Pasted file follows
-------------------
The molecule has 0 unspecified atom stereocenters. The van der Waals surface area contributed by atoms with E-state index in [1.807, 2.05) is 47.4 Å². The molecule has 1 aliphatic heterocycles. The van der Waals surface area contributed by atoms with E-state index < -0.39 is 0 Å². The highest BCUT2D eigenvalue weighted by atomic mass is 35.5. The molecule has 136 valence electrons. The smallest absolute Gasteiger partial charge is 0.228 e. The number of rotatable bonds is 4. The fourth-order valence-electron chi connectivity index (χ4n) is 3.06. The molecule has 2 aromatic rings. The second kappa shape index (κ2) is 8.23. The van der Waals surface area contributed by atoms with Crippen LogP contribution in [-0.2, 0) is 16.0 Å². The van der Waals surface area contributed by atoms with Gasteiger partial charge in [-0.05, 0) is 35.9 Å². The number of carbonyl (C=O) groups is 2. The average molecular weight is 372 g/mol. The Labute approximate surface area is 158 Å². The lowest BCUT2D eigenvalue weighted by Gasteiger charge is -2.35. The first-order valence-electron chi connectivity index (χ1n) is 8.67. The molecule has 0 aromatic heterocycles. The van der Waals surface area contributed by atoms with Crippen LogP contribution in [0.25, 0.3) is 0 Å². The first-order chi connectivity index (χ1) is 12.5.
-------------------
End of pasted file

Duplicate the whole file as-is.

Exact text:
The molecule has 0 unspecified atom stereocenters. The van der Waals surface area contributed by atoms with E-state index in [1.807, 2.05) is 47.4 Å². The molecule has 1 aliphatic heterocycles. The van der Waals surface area contributed by atoms with E-state index < -0.39 is 0 Å². The highest BCUT2D eigenvalue weighted by atomic mass is 35.5. The molecule has 136 valence electrons. The smallest absolute Gasteiger partial charge is 0.228 e. The number of rotatable bonds is 4. The fourth-order valence-electron chi connectivity index (χ4n) is 3.06. The molecule has 2 aromatic rings. The second kappa shape index (κ2) is 8.23. The van der Waals surface area contributed by atoms with Crippen LogP contribution in [-0.2, 0) is 16.0 Å². The van der Waals surface area contributed by atoms with Gasteiger partial charge in [-0.05, 0) is 35.9 Å². The number of carbonyl (C=O) groups is 2. The average molecular weight is 372 g/mol. The Labute approximate surface area is 158 Å². The lowest BCUT2D eigenvalue weighted by Gasteiger charge is -2.35. The first-order valence-electron chi connectivity index (χ1n) is 8.67. The molecule has 0 aromatic heterocycles. The van der Waals surface area contributed by atoms with Crippen LogP contribution in [0.25, 0.3) is 0 Å². The first-order chi connectivity index (χ1) is 12.5.